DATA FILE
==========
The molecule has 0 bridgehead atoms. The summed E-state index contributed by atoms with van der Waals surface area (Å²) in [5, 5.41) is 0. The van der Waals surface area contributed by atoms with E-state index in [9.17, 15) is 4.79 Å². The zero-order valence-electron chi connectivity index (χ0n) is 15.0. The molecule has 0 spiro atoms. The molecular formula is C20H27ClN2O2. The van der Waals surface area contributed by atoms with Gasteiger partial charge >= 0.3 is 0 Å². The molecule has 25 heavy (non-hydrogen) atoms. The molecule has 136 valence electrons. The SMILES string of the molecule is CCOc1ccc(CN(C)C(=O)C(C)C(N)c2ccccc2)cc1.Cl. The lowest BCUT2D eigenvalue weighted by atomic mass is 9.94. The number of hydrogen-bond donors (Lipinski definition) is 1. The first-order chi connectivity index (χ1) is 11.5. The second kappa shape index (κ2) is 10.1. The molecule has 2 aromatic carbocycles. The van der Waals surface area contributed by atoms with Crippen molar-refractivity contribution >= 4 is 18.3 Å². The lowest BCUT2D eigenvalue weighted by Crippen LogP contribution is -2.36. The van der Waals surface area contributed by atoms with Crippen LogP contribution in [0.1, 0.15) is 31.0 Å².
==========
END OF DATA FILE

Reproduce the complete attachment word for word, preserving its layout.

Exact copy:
The molecule has 0 bridgehead atoms. The summed E-state index contributed by atoms with van der Waals surface area (Å²) in [5, 5.41) is 0. The van der Waals surface area contributed by atoms with E-state index in [9.17, 15) is 4.79 Å². The zero-order valence-electron chi connectivity index (χ0n) is 15.0. The molecule has 0 spiro atoms. The molecular formula is C20H27ClN2O2. The van der Waals surface area contributed by atoms with Gasteiger partial charge >= 0.3 is 0 Å². The molecule has 25 heavy (non-hydrogen) atoms. The molecule has 136 valence electrons. The SMILES string of the molecule is CCOc1ccc(CN(C)C(=O)C(C)C(N)c2ccccc2)cc1.Cl. The lowest BCUT2D eigenvalue weighted by atomic mass is 9.94. The number of hydrogen-bond donors (Lipinski definition) is 1. The first-order chi connectivity index (χ1) is 11.5. The second kappa shape index (κ2) is 10.1. The molecule has 2 aromatic carbocycles. The van der Waals surface area contributed by atoms with Crippen molar-refractivity contribution >= 4 is 18.3 Å². The lowest BCUT2D eigenvalue weighted by Crippen LogP contribution is -2.36. The van der Waals surface area contributed by atoms with Crippen LogP contribution in [0.1, 0.15) is 31.0 Å².